Last night the streets of the Castro filled with Santas. Some in fishnets and heels and others with long white beards. Some said, "I'm Santa, bitch," while crossing Market street and strutting down Church. It was raining in America's gayest city. They filled a bar and I don't even know what was happening among all that red velvet and polyester. Toward the back there was no authority, no rule of law, just baggy red pants around fleshy ankles, Santa gripping the white sink in his fists.
They do it every year, these gay Santas. It made me think of the war on Christmas. I wondered if it was a war we could win. If you were a soldier how would you ever know which one was the real Santa and would it matter? Would it matter when innocents die in every war?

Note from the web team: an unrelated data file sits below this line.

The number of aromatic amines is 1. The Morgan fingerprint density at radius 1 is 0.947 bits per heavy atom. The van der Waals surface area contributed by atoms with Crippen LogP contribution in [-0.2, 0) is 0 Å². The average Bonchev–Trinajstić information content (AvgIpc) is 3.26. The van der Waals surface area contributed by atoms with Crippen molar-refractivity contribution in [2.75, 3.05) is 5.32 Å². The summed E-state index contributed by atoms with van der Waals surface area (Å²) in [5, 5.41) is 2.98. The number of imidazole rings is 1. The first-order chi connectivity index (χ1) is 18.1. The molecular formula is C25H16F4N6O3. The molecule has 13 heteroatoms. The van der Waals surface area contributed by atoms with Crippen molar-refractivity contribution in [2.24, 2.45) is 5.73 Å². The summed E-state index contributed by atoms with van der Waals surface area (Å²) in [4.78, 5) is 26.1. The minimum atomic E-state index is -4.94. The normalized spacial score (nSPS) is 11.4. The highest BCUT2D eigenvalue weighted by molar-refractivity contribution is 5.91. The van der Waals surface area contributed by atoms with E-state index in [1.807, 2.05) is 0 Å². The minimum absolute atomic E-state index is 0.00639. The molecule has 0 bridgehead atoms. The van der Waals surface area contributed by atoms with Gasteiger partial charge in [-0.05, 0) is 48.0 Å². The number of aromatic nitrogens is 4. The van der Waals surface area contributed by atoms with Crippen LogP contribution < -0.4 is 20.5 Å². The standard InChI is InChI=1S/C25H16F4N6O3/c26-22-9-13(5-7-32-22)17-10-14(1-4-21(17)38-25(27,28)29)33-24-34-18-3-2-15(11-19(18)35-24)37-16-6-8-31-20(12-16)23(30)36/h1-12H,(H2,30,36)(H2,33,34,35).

I thought about the gunner, painting the toy factory on the north pole, guiding home the missiles that never missed, and the bloodied elves emerging from the wreckage reminding him of his own children and his broken marriage. I thought about the facts on the ground, a bar full of Santas. I thought, I wonder what this place will look like when the war on christmas is over? Will we remember to liberate when we're done occupying? How will we treat our soldiers, home from the pole, their hands still numb from melting ice caps, forever changed in a war of choice they were not asked to understand? And will they jump when they hear noises? Will they wake in the night dreaming of fiery sleighs hurtling toward their chimneys like missiles full of death?